February 6, 2019
Open Enrollment Has Come and Gone. Now What?
Greg Autuori Vice President, Strategy & Benefit Operations at Bennie

You made it! Open enrollment has come and gone, and as an HR leader you now have a little time to breathe.

You made it! Open enrollment has come and gone, and as an HR leader you now have a little time to breathe. Aside from having to chase down a few ID cards, and learning which employees actually paid attention during last fall’s open enrollment meetings, things seem to be (relatively) quiet yet again.

It may seem like the perfect time to direct your attention elsewhere, but there are a few things to take care of now before too much time passes:

  • Reset your baseline. Last year it’s likely that you and your finance team got into a rhythm and were aligned on your overall benefits spend. Open enrollment’s decisions brought with them a series of changes that impacted the company’s bottom line. It is important to take some time now to review the new total premium, employee contributions, and net cost to the company. Your colleagues on the finance team typically don’t like surprises, so help them understand your new baseline and help ensure that you remain a trusted internal partner.

  • Compare expected vs. actual. Your strategic decisions last year relied on a series of assumptions. For example, you may have implemented an HSA plan and given employees $500 per year into the HSA expecting a 20% enrollment shift into that plan. If that assumption didn’t pan out and employees are still in the most expensive plan, the company may be paying far more than it expected to. What now? It is critical to identify this as early as possible and figure out a game plan if needed.

  • Reassess your administrative processes. Did you implement a system or new process designed to improve efficiency? How did that pan out? Did you feel supported by the vendor, by your internal partners, and your adviser? Did it achieve what it was intended to, or was there a surprise that has actually created MORE work for you? Just as you’re comparing actual vs. expected from a cost perspective, it is important to objectively review your administrative, system, and process decisions and see if adjustments are needed to achieve the ROI you want.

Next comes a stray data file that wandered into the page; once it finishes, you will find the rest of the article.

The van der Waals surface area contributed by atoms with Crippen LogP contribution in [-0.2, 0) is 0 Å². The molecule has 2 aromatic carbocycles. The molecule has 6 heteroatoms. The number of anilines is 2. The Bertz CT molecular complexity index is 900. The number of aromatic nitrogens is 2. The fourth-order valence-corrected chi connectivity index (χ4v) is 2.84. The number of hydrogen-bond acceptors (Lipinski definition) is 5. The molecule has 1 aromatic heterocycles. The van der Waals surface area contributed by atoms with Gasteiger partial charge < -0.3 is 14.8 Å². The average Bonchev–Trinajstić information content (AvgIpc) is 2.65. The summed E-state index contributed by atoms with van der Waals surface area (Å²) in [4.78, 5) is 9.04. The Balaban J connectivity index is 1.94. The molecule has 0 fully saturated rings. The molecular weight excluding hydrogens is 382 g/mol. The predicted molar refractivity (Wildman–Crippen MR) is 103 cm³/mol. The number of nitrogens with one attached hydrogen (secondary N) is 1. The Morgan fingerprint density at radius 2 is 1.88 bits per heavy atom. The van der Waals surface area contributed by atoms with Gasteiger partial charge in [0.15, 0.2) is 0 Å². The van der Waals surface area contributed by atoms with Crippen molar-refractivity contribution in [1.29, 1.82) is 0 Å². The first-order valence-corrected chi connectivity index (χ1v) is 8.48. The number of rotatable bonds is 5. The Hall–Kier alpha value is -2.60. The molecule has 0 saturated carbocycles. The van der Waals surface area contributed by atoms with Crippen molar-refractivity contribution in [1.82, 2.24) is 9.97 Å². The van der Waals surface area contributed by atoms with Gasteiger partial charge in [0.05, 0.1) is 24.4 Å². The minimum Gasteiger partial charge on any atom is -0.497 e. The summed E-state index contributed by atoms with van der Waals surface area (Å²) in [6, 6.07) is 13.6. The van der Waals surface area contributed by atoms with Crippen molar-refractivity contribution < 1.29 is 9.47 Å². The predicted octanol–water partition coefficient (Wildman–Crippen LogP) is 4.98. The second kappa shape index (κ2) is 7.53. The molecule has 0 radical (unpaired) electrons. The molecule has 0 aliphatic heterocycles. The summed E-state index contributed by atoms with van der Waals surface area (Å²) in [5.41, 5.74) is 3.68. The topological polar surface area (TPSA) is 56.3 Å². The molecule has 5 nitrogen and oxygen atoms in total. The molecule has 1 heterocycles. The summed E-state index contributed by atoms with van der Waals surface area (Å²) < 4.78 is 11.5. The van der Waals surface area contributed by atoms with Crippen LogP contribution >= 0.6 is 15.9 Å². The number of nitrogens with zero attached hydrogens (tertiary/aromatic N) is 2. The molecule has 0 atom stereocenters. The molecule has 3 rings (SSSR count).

• Reassess your company’s compliance needs. Let’s be honest. This is the worst part of offering a benefits program, but it also needs to be right, all the time. There are plan documents, employee notices, and filings required by ERISA; notices and administration required by COBRA; and recordkeeping and filings required by the ACA. And on top of that, there are the state-specific leave management laws, which seem to change now every day. This is the perfect time to take stock of your compliance needs, because they can quickly provide clarity about how to shape your priorities this year.

  • Start thinking about next year’s renewal. Often the conclusion of open enrollment is the signal for most HR professionals to put benefits out of sight & out of mind for the next few months. This is understandable given all the demands on the average HR leader - managing annual comp cycles, developing/reviewing policies, updating handbooks, advocating for more headcount, sourcing training/development resources for your employees - the list is endless. However these next six months will be gone before you know it, and you may soon find yourself managing last-minute through another renewal wishing that you had explored a few other strategic ideas earlier in the year. Imagine where you want to be at this time next year, and work with your adviser to build the roadmap to get there.

If you would like to speak about any of the above, or learn about how Bennie helps mid-sized companies manage a long-term benefits strategy, contact us at hello@bennie.com.

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